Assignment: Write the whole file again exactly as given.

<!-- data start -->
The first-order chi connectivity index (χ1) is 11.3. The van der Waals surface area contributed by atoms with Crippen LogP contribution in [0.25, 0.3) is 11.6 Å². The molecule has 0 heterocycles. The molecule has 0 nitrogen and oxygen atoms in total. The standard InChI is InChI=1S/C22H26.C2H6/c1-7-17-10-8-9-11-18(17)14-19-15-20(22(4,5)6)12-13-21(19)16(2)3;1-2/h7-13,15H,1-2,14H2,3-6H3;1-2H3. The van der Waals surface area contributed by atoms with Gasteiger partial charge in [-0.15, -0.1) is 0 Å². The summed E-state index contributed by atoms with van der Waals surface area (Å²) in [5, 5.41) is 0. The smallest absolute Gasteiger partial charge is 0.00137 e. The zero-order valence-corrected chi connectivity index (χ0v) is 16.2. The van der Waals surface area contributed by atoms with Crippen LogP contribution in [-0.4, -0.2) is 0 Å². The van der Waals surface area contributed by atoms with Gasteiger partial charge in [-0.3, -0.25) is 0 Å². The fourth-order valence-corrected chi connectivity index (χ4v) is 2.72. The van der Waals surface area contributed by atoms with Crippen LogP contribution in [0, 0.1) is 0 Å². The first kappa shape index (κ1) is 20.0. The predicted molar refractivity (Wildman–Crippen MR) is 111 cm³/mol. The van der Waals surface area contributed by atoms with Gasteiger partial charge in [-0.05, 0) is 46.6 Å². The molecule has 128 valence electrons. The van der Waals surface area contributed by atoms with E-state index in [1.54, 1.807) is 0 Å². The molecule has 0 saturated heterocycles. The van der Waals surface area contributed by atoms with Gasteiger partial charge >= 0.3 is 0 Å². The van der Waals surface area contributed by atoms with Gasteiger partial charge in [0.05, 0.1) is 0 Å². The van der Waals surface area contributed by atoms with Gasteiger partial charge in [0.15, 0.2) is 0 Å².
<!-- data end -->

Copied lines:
The first-order chi connectivity index (χ1) is 11.3. The van der Waals surface area contributed by atoms with Crippen LogP contribution in [0.25, 0.3) is 11.6 Å². The molecule has 0 heterocycles. The molecule has 0 nitrogen and oxygen atoms in total. The standard InChI is InChI=1S/C22H26.C2H6/c1-7-17-10-8-9-11-18(17)14-19-15-20(22(4,5)6)12-13-21(19)16(2)3;1-2/h7-13,15H,1-2,14H2,3-6H3;1-2H3. The van der Waals surface area contributed by atoms with Gasteiger partial charge in [-0.15, -0.1) is 0 Å². The summed E-state index contributed by atoms with van der Waals surface area (Å²) in [5, 5.41) is 0. The smallest absolute Gasteiger partial charge is 0.00137 e. The zero-order valence-corrected chi connectivity index (χ0v) is 16.2. The van der Waals surface area contributed by atoms with Crippen LogP contribution in [-0.4, -0.2) is 0 Å². The van der Waals surface area contributed by atoms with Gasteiger partial charge in [-0.3, -0.25) is 0 Å². The fourth-order valence-corrected chi connectivity index (χ4v) is 2.72. The van der Waals surface area contributed by atoms with Crippen LogP contribution in [0, 0.1) is 0 Å². The first kappa shape index (κ1) is 20.0. The predicted molar refractivity (Wildman–Crippen MR) is 111 cm³/mol. The van der Waals surface area contributed by atoms with Gasteiger partial charge in [-0.05, 0) is 46.6 Å². The molecule has 128 valence electrons. The van der Waals surface area contributed by atoms with E-state index in [1.54, 1.807) is 0 Å². The molecule has 0 saturated heterocycles. The van der Waals surface area contributed by atoms with Gasteiger partial charge >= 0.3 is 0 Å². The van der Waals surface area contributed by atoms with Gasteiger partial charge in [0.05, 0.1) is 0 Å². The van der Waals surface area contributed by atoms with Gasteiger partial charge in [0.15, 0.2) is 0 Å².